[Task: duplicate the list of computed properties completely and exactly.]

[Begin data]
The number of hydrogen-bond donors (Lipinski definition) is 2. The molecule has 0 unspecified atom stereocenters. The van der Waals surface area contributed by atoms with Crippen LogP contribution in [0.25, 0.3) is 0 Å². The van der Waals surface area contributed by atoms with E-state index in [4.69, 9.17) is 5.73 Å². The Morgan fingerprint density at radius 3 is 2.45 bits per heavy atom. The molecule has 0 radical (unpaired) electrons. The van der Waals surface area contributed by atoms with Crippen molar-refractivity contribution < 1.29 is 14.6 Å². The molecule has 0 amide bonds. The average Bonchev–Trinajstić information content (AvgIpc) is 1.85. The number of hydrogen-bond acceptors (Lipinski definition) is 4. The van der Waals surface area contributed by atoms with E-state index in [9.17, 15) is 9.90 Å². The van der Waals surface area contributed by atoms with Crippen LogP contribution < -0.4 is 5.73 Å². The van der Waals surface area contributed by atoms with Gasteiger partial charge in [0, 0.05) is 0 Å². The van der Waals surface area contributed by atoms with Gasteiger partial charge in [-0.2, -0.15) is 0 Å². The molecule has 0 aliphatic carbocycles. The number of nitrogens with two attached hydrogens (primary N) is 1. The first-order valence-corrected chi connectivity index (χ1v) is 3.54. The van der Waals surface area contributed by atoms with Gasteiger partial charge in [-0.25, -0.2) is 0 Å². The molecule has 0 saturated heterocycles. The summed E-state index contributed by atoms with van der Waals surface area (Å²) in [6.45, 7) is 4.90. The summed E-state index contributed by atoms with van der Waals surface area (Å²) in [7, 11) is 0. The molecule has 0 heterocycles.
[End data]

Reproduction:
The number of hydrogen-bond donors (Lipinski definition) is 2. The molecule has 0 unspecified atom stereocenters. The van der Waals surface area contributed by atoms with Crippen LogP contribution in [0.25, 0.3) is 0 Å². The van der Waals surface area contributed by atoms with E-state index in [4.69, 9.17) is 5.73 Å². The Morgan fingerprint density at radius 3 is 2.45 bits per heavy atom. The molecule has 0 radical (unpaired) electrons. The van der Waals surface area contributed by atoms with Crippen molar-refractivity contribution < 1.29 is 14.6 Å². The molecule has 0 amide bonds. The average Bonchev–Trinajstić information content (AvgIpc) is 1.85. The number of hydrogen-bond acceptors (Lipinski definition) is 4. The van der Waals surface area contributed by atoms with E-state index in [9.17, 15) is 9.90 Å². The van der Waals surface area contributed by atoms with Crippen LogP contribution < -0.4 is 5.73 Å². The van der Waals surface area contributed by atoms with Gasteiger partial charge in [0, 0.05) is 0 Å². The van der Waals surface area contributed by atoms with Gasteiger partial charge in [-0.2, -0.15) is 0 Å². The molecule has 0 aliphatic carbocycles. The number of nitrogens with two attached hydrogens (primary N) is 1. The first-order valence-corrected chi connectivity index (χ1v) is 3.54. The van der Waals surface area contributed by atoms with Gasteiger partial charge in [-0.25, -0.2) is 0 Å². The molecule has 0 saturated heterocycles. The summed E-state index contributed by atoms with van der Waals surface area (Å²) in [6.45, 7) is 4.90. The summed E-state index contributed by atoms with van der Waals surface area (Å²) in [7, 11) is 0. The molecule has 0 heterocycles.